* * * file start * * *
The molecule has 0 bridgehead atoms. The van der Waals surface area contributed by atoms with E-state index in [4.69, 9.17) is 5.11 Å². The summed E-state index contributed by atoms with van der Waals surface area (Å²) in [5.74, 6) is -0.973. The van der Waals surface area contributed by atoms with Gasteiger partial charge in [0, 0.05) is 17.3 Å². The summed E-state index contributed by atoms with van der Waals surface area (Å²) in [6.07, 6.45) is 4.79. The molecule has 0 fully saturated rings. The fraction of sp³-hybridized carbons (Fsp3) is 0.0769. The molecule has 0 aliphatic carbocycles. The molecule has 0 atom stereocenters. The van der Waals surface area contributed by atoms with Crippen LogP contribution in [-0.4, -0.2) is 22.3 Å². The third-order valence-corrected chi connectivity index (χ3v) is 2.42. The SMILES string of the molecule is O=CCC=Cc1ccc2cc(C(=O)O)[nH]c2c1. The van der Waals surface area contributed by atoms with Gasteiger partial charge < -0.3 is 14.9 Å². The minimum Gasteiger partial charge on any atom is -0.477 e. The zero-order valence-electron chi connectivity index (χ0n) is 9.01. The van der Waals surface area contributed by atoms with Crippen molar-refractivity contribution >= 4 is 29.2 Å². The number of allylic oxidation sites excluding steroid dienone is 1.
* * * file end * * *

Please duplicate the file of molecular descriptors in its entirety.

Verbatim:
The molecule has 0 bridgehead atoms. The van der Waals surface area contributed by atoms with E-state index in [4.69, 9.17) is 5.11 Å². The summed E-state index contributed by atoms with van der Waals surface area (Å²) in [5.74, 6) is -0.973. The van der Waals surface area contributed by atoms with Gasteiger partial charge in [0, 0.05) is 17.3 Å². The summed E-state index contributed by atoms with van der Waals surface area (Å²) in [6.07, 6.45) is 4.79. The molecule has 0 fully saturated rings. The fraction of sp³-hybridized carbons (Fsp3) is 0.0769. The molecule has 0 aliphatic carbocycles. The molecule has 0 atom stereocenters. The van der Waals surface area contributed by atoms with Crippen LogP contribution in [-0.4, -0.2) is 22.3 Å². The third-order valence-corrected chi connectivity index (χ3v) is 2.42. The SMILES string of the molecule is O=CCC=Cc1ccc2cc(C(=O)O)[nH]c2c1. The van der Waals surface area contributed by atoms with Gasteiger partial charge < -0.3 is 14.9 Å². The minimum Gasteiger partial charge on any atom is -0.477 e. The zero-order valence-electron chi connectivity index (χ0n) is 9.01. The van der Waals surface area contributed by atoms with Crippen molar-refractivity contribution >= 4 is 29.2 Å². The number of allylic oxidation sites excluding steroid dienone is 1.